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|Title:||Cardiovascular Risk Factors and Retinal Microvascular Signs in an Adult Japanese Population: The Funagata Study|
|Source:||Yamashita, H., Kawasaki, R., Wang, J.J., Rochtchina, E., Taylor, B., Mitchell, P., Wong, T.Y., Tominaga, M., Kato, T., Daimon, M., Oizumi, T., Kawata, S., Kayama, T., Yamashita, H. (2006). Cardiovascular Risk Factors and Retinal Microvascular Signs in an Adult Japanese Population: The Funagata Study. Ophthalmology 113 (8) : 1378-1384. ScholarBank@NUS Repository. https://doi.org/10.1016/j.ophtha.2006.02.052|
|Abstract:||Objective: To describe the prevalence of retinal vascular signs and their association with cardiovascular risk factors in a Japanese population. Design: Population-based cross-sectional study. Participants: Adult persons aged 35 years or older from Funagata, Yamagata Prefecture, Japan (n = 1481). Methods: The Funagata Study is a Japanese population-based study of persons aged 35 years or older, and included 1961 nondiabetic participants (53.3% of 3676 eligible subjects). A nonmydriatic retinal photograph was taken of 1 eye to assess retinal microvascular signs. Retinal arteriolar wall signs (focal arteriolar narrowing, arteriovenous nicking, enhanced arteriolar wall reflex) and retinopathy were assessed in 1481 participants without diabetes (40.3% of eligible persons) using a standardized protocol. Using a computer-assisted method, retinal vessel diameters were measured in 921 participants with gradable retinal image (25.1% of eligible persons). Main Outcome Measures: Prevalence of retinal microvascular signs and their association with cardiovascular risk factors. Results: Moderate or severe focal arteriolar narrowing, arteriovenous nicking, enhanced arteriolar wall reflex, and retinopathy were found in 8.3%, 15.2%, 18.7%, and 9.0%, respectively, of the study population. Mean (±standard error) values for retinal arteriolar diameter were 178.6±21.0 μm, and mean values (±standard error) for venular diameter were 214.9±20.6 μm. Older persons were more likely to have retinal arteriolar wall signs, retinopathy, and narrower retinal vessel diameters. After adjusting for multiple factors, each 10-mmHg increase in mean arterial blood pressure was associated with a 20% to 40% increased likelihood of retinal arteriolar signs and a 2.8-μm reduction in arteriolar diameter. Retinopathy was associated with higher body mass index and both impaired glucose tolerance and impaired fasting glucose. Conclusions: In nondiabetic Japanese adults, retinal arteriolar wall signs were associated with older age and increased blood pressure, whereas retinopathy was associated with older age, higher body mass index, impaired glucose tolerance, and impaired fasting glucose. These findings are comparable with data from white populations. © 2006 American Academy of Ophthalmology.|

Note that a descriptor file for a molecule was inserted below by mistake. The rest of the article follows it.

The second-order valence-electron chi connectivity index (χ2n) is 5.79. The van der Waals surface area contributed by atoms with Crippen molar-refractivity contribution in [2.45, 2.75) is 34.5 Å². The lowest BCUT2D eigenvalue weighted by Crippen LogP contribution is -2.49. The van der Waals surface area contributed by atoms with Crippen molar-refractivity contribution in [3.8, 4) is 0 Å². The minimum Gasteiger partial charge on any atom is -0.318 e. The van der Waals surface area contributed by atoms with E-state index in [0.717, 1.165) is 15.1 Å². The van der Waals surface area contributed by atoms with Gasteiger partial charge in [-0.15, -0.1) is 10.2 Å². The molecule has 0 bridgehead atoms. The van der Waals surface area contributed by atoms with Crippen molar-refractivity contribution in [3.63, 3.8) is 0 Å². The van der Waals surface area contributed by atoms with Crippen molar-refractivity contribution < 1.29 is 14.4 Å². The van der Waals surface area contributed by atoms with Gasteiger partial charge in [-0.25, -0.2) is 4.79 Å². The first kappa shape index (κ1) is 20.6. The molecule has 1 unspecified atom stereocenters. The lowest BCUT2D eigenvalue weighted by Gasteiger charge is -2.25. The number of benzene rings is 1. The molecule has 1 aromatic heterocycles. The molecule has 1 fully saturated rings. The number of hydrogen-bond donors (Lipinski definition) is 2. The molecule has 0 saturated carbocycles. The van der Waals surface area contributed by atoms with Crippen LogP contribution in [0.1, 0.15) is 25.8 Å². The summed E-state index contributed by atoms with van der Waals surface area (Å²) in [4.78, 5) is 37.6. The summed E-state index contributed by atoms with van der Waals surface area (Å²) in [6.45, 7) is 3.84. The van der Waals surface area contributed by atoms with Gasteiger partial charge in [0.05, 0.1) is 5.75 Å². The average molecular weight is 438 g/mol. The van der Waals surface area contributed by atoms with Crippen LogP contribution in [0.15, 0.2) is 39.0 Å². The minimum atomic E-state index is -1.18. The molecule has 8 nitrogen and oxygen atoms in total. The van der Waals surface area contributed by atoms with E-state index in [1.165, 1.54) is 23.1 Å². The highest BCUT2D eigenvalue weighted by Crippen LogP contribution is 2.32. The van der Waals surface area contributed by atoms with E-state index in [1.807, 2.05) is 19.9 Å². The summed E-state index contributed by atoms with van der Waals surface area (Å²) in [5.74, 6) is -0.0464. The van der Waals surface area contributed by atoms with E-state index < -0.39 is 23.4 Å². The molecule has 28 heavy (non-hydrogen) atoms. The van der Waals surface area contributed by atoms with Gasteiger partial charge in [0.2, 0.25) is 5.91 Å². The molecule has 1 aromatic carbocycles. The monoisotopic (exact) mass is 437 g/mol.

|Appears in Collections:||Staff Publications|
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